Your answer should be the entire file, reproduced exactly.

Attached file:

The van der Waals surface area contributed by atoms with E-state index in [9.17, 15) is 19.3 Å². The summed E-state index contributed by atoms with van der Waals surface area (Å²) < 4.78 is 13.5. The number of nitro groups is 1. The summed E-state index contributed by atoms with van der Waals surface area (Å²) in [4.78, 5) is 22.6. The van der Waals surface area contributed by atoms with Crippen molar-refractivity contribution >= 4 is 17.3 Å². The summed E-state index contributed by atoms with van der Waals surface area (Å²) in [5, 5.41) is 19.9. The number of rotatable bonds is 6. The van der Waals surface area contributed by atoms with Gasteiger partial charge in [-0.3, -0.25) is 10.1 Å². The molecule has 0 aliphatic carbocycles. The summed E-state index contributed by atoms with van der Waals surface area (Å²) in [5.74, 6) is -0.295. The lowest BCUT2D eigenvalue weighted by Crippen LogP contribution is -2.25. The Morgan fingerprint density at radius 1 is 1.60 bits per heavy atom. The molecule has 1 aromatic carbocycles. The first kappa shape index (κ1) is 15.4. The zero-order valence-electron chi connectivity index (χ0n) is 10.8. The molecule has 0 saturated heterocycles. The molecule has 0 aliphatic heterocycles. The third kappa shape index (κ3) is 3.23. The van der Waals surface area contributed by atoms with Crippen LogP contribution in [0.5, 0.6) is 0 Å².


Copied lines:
The van der Waals surface area contributed by atoms with E-state index in [9.17, 15) is 19.3 Å². The summed E-state index contributed by atoms with van der Waals surface area (Å²) < 4.78 is 13.5. The number of nitro groups is 1. The summed E-state index contributed by atoms with van der Waals surface area (Å²) in [4.78, 5) is 22.6. The van der Waals surface area contributed by atoms with Crippen molar-refractivity contribution >= 4 is 17.3 Å². The summed E-state index contributed by atoms with van der Waals surface area (Å²) in [5, 5.41) is 19.9. The number of rotatable bonds is 6. The van der Waals surface area contributed by atoms with Gasteiger partial charge in [-0.3, -0.25) is 10.1 Å². The molecule has 0 aliphatic carbocycles. The summed E-state index contributed by atoms with van der Waals surface area (Å²) in [5.74, 6) is -0.295. The lowest BCUT2D eigenvalue weighted by Crippen LogP contribution is -2.25. The Morgan fingerprint density at radius 1 is 1.60 bits per heavy atom. The molecule has 1 aromatic carbocycles. The first kappa shape index (κ1) is 15.4. The zero-order valence-electron chi connectivity index (χ0n) is 10.8. The molecule has 0 saturated heterocycles. The molecule has 0 aliphatic heterocycles. The third kappa shape index (κ3) is 3.23. The van der Waals surface area contributed by atoms with Crippen LogP contribution in [0.5, 0.6) is 0 Å².